“I’ve honestly never heard of chocolate-covered gumdrops before,” the Kooky Kandy cashier told me with a skeptical expression, as if he doubted my sanity.
“Oh they’re real,” I insisted. “You know that seventy-nine cent store that used to be downtown by the pizza place? They sold them there.”
The cashier blinked at me with his mouth open, revealing lime-green braces.
“I know what you’re thinking,” I told him with a friendly smile, “but they were perfect.”
“Really? They were so good you’d call them ‘perfect’?” a voice from behind said.
I turned around to see a guy roughly an inch taller than me, with wavy brown hair and a slightly sideways smirk. His eyes were what reeled me in at first though. They were a light blue, softer than the sky.
“Yes,” I told him, still smiling. “I’ve been here for almost thirty minutes searching. But I can’t find them.”
“That’s too bad,” he told me, grinning back. He picked at a hangnail on his pinky finger. The skin around his nail was red from previous abuse. “I would have loved to try them. I don’t even like gumdrops but anything smothered in chocolate is a classic to me.”
Then he folded his arms and leaned into a nearby metal display of licorice. The display wasn’t as sturdy as he had assumed and the whole thing came crashing down, plastic packs of candy collapsing to the floor. He almost lost his balance but steadied himself at the last minute by grabbing the counter. The cashier scowled at him and I giggled. Our summer romance began there, right before the eyes of the brace-faced cashier.
The month of May drifted by almost dream-like. We went star-gazing on abandoned fields and shared ice cream cones on warm days, holding each other’s slightly sticky hands afterwards. Eli took me to movies where we whispered back and forth and snuggled in the dark. I sat on his lap around bonfires, pretending to pay attention to my friends’ stories when all I could really think about was his finger tracing circles on my thigh.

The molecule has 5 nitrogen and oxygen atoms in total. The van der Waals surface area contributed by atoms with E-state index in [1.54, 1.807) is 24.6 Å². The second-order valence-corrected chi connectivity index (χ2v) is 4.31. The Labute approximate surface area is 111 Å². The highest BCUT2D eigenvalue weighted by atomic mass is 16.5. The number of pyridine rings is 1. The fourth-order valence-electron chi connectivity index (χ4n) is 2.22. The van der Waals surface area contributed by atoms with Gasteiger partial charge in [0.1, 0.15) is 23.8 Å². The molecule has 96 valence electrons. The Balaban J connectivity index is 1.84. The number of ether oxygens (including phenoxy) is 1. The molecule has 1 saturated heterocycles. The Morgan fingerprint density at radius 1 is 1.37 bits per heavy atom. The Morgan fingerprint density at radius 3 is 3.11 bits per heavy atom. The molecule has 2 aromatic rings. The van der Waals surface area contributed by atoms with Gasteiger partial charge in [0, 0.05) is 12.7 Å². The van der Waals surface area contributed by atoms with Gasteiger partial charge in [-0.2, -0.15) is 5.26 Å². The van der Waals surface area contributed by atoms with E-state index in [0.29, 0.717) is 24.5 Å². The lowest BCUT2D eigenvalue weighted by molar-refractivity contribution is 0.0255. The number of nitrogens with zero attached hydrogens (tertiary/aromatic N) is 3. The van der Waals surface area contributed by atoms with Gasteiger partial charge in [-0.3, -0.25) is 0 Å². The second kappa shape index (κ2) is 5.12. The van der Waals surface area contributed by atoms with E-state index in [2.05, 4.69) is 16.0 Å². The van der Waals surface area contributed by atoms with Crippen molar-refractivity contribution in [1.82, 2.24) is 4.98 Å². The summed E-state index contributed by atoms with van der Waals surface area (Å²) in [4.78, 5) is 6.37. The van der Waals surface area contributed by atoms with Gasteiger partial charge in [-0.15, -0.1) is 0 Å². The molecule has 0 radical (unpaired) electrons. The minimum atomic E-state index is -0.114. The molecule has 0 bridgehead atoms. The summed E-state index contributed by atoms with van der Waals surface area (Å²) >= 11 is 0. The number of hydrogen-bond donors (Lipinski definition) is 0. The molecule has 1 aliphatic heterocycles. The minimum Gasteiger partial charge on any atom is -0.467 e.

In June, we traded secrets for kisses in his banged-up Jeep. Eli told me about his twin sister, who died at four from a car accident. How sometimes he really missed her, even though he couldn’t remember that much. How he wished his parents had given him another sibling instead of divorcing.
I told him about Cosmic Coast and about my Grandma’s slow progression into Alzheimer’s. I told him how much my mom resembled a ghost these days, floating through the house in her bath robe and spending hours in her room with the door locked.
“I’m so sorry,” Eli said, leaning in to kiss me after I had finished.
While I laid on his chest he twirled a strand of my hair around his finger, a mantra I had come to know well. The familiarity of it soothed me to sleep almost every time. I had some of the best naps of my life that summer.
Eli was taking me on another date—we’d had so many by now I’d lost count—to a Fourth of July festival downtown. But this time, he wanted to meet my parents.
When the doorbell rang I ran down the stairs anxiously, my lace white dress fluttering behind me. I’d gotten ready early in anticipation of hurrying Eli and my parents through introductions.
I opened the door and stood on my tiptoes, pressing my lips to Eli’s in greeting. His eyes widened as I pulled away.
“Uh Poppy, your dad could be around the corner with a shotgun!” Eli fake-whispered to me as he stepped inside.
“My dad doesn’t even own a gun,” I replied with a shrug. “I think you’re safe to do whatever you want.”